The position revealed by Amazon in its annual results released last week was familiar enough. Huge investment in physical infrastructure and new logistics services depressing profits at the retail operation with performance supported by its cloud server business.
Certainly the volume of physical items sold by Amazon is buoyant. Splitting out its media and physical e-commerce activities, it can be seen that sales at the former rose by 7% over the financial year 2016, however “Electronics and General Merchandise” sales increased by 25% in North America, whilst they grew by 24% in its ‘International’ segment. Yet the ‘International’ segment remains firmly loss-making, with the last quarter seeing a negative operating income of $487m.
The big problem that Amazon is facing on the logistics side is the continued increase in ‘shipping costs’. These are up 35% for the year, which is hardly surprising bearing in-mind that the directly employed workforce has grown by 48% to 341,000 people.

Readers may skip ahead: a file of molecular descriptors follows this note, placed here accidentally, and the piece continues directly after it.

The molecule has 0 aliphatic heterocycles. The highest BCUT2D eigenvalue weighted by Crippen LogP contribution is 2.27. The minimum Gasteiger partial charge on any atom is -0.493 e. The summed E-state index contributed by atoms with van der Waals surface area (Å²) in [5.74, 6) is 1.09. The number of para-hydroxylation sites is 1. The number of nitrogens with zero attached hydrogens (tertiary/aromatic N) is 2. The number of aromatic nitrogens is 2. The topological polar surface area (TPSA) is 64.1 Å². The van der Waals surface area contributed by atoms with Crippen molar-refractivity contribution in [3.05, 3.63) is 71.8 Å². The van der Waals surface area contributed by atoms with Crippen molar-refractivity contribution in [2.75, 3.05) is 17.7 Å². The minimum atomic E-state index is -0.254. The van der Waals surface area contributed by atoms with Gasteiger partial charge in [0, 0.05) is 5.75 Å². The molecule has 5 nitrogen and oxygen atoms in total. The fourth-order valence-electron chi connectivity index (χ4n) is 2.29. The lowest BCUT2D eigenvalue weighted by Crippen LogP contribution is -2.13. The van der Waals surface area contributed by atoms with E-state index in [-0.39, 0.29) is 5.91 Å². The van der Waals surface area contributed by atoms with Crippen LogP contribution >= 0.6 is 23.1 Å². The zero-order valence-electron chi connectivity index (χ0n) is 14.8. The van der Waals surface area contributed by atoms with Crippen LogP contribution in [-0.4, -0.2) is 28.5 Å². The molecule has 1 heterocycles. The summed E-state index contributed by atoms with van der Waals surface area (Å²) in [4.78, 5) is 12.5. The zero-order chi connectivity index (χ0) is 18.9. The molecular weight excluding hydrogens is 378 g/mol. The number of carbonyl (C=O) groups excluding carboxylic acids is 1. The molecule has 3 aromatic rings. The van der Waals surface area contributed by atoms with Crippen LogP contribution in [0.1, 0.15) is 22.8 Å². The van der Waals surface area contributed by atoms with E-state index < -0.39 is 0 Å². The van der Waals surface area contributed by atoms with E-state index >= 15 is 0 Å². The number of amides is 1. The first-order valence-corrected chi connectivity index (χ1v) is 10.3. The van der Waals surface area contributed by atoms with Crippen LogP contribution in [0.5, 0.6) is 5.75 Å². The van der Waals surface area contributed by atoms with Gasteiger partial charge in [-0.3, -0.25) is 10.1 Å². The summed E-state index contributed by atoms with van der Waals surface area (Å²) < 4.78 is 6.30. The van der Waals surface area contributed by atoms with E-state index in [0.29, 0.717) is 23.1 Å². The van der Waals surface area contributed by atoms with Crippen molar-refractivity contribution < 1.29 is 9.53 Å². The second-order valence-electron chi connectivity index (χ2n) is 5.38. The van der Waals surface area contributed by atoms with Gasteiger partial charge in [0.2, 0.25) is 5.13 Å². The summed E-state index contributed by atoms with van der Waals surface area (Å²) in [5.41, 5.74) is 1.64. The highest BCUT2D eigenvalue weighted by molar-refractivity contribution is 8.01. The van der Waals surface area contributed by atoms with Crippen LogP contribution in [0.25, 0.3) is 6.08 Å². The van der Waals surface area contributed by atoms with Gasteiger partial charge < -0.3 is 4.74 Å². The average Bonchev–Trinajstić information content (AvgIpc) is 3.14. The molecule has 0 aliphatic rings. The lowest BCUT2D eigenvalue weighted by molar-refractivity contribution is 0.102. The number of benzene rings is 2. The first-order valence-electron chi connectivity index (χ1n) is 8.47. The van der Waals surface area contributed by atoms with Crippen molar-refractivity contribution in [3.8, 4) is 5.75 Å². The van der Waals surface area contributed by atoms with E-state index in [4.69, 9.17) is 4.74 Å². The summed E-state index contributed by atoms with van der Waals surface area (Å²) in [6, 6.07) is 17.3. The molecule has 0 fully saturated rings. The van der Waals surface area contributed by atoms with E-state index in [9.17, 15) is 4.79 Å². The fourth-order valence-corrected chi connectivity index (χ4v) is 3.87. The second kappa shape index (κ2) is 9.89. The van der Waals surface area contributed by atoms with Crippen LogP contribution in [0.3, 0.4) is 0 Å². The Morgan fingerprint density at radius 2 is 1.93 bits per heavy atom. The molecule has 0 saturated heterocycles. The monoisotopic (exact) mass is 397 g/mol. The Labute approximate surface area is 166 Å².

At the group level net sales for the year were up 27% to US$136bn whilst operating income almost doubled at $4.2bn. But, as usual, the running in terms of profits was done by the AWS server business which saw income up 60% over the year, hitting $3.1bn on sales of $12.2bn. Operating income for the whole group was only $4,186 on sales of $135,987bn.
Amazon is still a logistics network under construction. The core North America business delivers a respectable 5% return on sales but the ‘International’ business drags this down. There needs to come a point when capital expenditure is moderated and the in-house logistics infrastructure delivers its reduction in the cost of fulfilment, however Amazon is still quite some way away from this. Indeed, judging by the company’s recent project announcements the pace of development is increasing, with fulfilment centre space up by a third in 2016. Bearing in-mind at some-point it will have to replicate the density of network seen in North America elsewhere in the world.
Source: Transport Intelligence, February 7, 2017
Author: Thomas Cullen